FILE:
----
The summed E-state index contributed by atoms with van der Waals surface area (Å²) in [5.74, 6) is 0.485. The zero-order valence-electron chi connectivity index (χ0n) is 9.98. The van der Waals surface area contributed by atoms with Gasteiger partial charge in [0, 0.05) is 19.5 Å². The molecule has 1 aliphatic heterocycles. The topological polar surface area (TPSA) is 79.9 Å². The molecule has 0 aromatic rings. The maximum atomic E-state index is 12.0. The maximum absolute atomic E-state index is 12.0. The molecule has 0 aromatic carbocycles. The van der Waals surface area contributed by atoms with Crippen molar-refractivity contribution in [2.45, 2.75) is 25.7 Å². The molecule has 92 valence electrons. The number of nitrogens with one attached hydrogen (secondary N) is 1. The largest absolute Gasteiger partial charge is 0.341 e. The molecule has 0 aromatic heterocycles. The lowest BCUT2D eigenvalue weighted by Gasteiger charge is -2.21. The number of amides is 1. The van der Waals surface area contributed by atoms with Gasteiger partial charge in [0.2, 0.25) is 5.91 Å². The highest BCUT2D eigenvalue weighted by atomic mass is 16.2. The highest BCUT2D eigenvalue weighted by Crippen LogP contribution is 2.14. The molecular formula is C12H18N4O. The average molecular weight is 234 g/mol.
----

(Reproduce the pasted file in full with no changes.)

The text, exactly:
The summed E-state index contributed by atoms with van der Waals surface area (Å²) in [5.74, 6) is 0.485. The zero-order valence-electron chi connectivity index (χ0n) is 9.98. The van der Waals surface area contributed by atoms with Gasteiger partial charge in [0, 0.05) is 19.5 Å². The molecule has 1 aliphatic heterocycles. The topological polar surface area (TPSA) is 79.9 Å². The molecule has 0 aromatic rings. The maximum atomic E-state index is 12.0. The maximum absolute atomic E-state index is 12.0. The molecule has 0 aromatic carbocycles. The van der Waals surface area contributed by atoms with Crippen molar-refractivity contribution in [2.45, 2.75) is 25.7 Å². The molecule has 92 valence electrons. The number of nitrogens with one attached hydrogen (secondary N) is 1. The largest absolute Gasteiger partial charge is 0.341 e. The molecule has 0 aromatic heterocycles. The lowest BCUT2D eigenvalue weighted by Gasteiger charge is -2.21. The number of amides is 1. The van der Waals surface area contributed by atoms with Gasteiger partial charge in [0.2, 0.25) is 5.91 Å². The highest BCUT2D eigenvalue weighted by atomic mass is 16.2. The highest BCUT2D eigenvalue weighted by Crippen LogP contribution is 2.14. The molecular formula is C12H18N4O. The average molecular weight is 234 g/mol.